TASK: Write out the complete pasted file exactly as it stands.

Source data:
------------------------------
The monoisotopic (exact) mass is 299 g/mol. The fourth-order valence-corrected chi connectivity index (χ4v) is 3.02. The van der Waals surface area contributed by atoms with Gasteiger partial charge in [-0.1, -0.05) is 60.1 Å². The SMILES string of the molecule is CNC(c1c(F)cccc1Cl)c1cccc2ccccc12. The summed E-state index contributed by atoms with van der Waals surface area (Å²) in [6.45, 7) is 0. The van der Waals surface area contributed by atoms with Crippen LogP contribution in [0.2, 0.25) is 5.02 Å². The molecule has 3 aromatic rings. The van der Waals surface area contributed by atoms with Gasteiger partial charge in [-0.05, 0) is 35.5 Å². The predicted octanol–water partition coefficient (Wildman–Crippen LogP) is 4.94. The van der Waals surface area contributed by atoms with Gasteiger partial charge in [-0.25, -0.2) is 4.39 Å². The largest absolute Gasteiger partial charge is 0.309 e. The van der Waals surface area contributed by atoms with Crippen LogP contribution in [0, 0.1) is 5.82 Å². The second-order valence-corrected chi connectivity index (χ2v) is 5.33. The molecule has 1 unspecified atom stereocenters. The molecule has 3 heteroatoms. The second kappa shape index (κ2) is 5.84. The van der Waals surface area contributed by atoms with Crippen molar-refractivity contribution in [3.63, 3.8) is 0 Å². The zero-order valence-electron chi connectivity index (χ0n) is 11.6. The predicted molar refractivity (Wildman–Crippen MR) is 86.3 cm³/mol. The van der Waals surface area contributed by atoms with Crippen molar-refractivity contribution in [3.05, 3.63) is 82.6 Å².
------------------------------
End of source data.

The monoisotopic (exact) mass is 299 g/mol. The fourth-order valence-corrected chi connectivity index (χ4v) is 3.02. The van der Waals surface area contributed by atoms with Gasteiger partial charge in [-0.1, -0.05) is 60.1 Å². The SMILES string of the molecule is CNC(c1c(F)cccc1Cl)c1cccc2ccccc12. The summed E-state index contributed by atoms with van der Waals surface area (Å²) in [6.45, 7) is 0. The van der Waals surface area contributed by atoms with Crippen LogP contribution in [0.2, 0.25) is 5.02 Å². The molecule has 3 aromatic rings. The van der Waals surface area contributed by atoms with Gasteiger partial charge in [-0.05, 0) is 35.5 Å². The predicted octanol–water partition coefficient (Wildman–Crippen LogP) is 4.94. The van der Waals surface area contributed by atoms with Gasteiger partial charge in [-0.25, -0.2) is 4.39 Å². The largest absolute Gasteiger partial charge is 0.309 e. The van der Waals surface area contributed by atoms with Crippen LogP contribution in [0, 0.1) is 5.82 Å². The second-order valence-corrected chi connectivity index (χ2v) is 5.33. The molecule has 1 unspecified atom stereocenters. The molecule has 3 heteroatoms. The second kappa shape index (κ2) is 5.84. The van der Waals surface area contributed by atoms with Crippen molar-refractivity contribution in [3.63, 3.8) is 0 Å². The zero-order valence-electron chi connectivity index (χ0n) is 11.6. The predicted molar refractivity (Wildman–Crippen MR) is 86.3 cm³/mol. The van der Waals surface area contributed by atoms with Crippen molar-refractivity contribution in [3.05, 3.63) is 82.6 Å².